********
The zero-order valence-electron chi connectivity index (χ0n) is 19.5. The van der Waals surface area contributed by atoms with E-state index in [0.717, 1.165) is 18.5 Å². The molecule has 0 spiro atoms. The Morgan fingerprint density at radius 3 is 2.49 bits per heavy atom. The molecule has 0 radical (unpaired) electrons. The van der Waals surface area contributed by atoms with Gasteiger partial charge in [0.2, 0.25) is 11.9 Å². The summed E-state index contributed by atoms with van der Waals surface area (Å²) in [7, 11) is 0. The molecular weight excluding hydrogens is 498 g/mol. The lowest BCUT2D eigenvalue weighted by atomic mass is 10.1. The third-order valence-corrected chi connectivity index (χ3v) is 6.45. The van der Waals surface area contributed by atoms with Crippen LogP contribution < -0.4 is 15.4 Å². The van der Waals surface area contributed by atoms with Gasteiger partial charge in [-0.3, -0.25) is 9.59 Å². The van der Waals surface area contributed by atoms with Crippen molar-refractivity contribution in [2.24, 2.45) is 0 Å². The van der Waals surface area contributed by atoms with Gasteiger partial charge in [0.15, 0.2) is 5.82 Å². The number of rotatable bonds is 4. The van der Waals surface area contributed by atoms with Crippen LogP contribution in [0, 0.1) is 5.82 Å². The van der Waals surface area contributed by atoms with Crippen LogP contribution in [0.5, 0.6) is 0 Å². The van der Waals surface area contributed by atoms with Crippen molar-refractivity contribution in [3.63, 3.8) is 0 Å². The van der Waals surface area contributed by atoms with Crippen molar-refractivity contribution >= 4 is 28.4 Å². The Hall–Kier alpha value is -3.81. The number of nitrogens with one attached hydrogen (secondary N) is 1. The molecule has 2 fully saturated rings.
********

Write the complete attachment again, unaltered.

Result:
The zero-order valence-electron chi connectivity index (χ0n) is 19.5. The van der Waals surface area contributed by atoms with E-state index in [0.717, 1.165) is 18.5 Å². The molecule has 0 spiro atoms. The Morgan fingerprint density at radius 3 is 2.49 bits per heavy atom. The molecule has 0 radical (unpaired) electrons. The van der Waals surface area contributed by atoms with Gasteiger partial charge in [0.2, 0.25) is 11.9 Å². The summed E-state index contributed by atoms with van der Waals surface area (Å²) in [7, 11) is 0. The molecular weight excluding hydrogens is 498 g/mol. The lowest BCUT2D eigenvalue weighted by atomic mass is 10.1. The third-order valence-corrected chi connectivity index (χ3v) is 6.45. The van der Waals surface area contributed by atoms with Crippen LogP contribution < -0.4 is 15.4 Å². The van der Waals surface area contributed by atoms with Gasteiger partial charge in [-0.3, -0.25) is 9.59 Å². The van der Waals surface area contributed by atoms with Crippen molar-refractivity contribution in [2.24, 2.45) is 0 Å². The van der Waals surface area contributed by atoms with Gasteiger partial charge in [0.15, 0.2) is 5.82 Å². The number of rotatable bonds is 4. The van der Waals surface area contributed by atoms with Crippen LogP contribution in [0, 0.1) is 5.82 Å². The van der Waals surface area contributed by atoms with Crippen LogP contribution in [0.5, 0.6) is 0 Å². The van der Waals surface area contributed by atoms with Crippen molar-refractivity contribution in [3.63, 3.8) is 0 Å². The van der Waals surface area contributed by atoms with Crippen molar-refractivity contribution >= 4 is 28.4 Å². The Hall–Kier alpha value is -3.81. The number of nitrogens with one attached hydrogen (secondary N) is 1. The molecule has 2 fully saturated rings.